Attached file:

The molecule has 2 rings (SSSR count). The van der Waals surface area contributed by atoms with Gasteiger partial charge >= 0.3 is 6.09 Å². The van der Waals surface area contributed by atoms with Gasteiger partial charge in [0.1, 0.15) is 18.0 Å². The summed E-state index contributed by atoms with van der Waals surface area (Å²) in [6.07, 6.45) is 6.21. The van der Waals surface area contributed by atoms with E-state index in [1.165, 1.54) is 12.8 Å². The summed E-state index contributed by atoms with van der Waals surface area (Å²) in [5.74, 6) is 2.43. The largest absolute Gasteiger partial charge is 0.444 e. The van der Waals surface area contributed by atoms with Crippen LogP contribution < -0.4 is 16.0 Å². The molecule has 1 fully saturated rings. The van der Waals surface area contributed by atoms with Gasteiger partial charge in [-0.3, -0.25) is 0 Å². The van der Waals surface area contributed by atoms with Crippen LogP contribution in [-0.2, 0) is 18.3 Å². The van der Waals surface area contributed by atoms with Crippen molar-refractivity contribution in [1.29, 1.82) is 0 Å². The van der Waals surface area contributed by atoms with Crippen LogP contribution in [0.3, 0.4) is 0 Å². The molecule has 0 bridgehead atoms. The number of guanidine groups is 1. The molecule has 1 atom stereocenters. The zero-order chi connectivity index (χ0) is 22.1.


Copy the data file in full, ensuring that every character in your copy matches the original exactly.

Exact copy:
The molecule has 2 rings (SSSR count). The van der Waals surface area contributed by atoms with Gasteiger partial charge >= 0.3 is 6.09 Å². The van der Waals surface area contributed by atoms with Gasteiger partial charge in [0.1, 0.15) is 18.0 Å². The summed E-state index contributed by atoms with van der Waals surface area (Å²) in [6.07, 6.45) is 6.21. The van der Waals surface area contributed by atoms with E-state index in [1.165, 1.54) is 12.8 Å². The summed E-state index contributed by atoms with van der Waals surface area (Å²) in [5.74, 6) is 2.43. The largest absolute Gasteiger partial charge is 0.444 e. The van der Waals surface area contributed by atoms with Crippen LogP contribution < -0.4 is 16.0 Å². The molecule has 1 fully saturated rings. The van der Waals surface area contributed by atoms with Gasteiger partial charge in [-0.3, -0.25) is 0 Å². The van der Waals surface area contributed by atoms with Crippen LogP contribution in [-0.2, 0) is 18.3 Å². The van der Waals surface area contributed by atoms with Crippen molar-refractivity contribution in [1.29, 1.82) is 0 Å². The van der Waals surface area contributed by atoms with Crippen LogP contribution in [0.3, 0.4) is 0 Å². The molecule has 0 bridgehead atoms. The number of guanidine groups is 1. The molecule has 1 atom stereocenters. The zero-order chi connectivity index (χ0) is 22.1.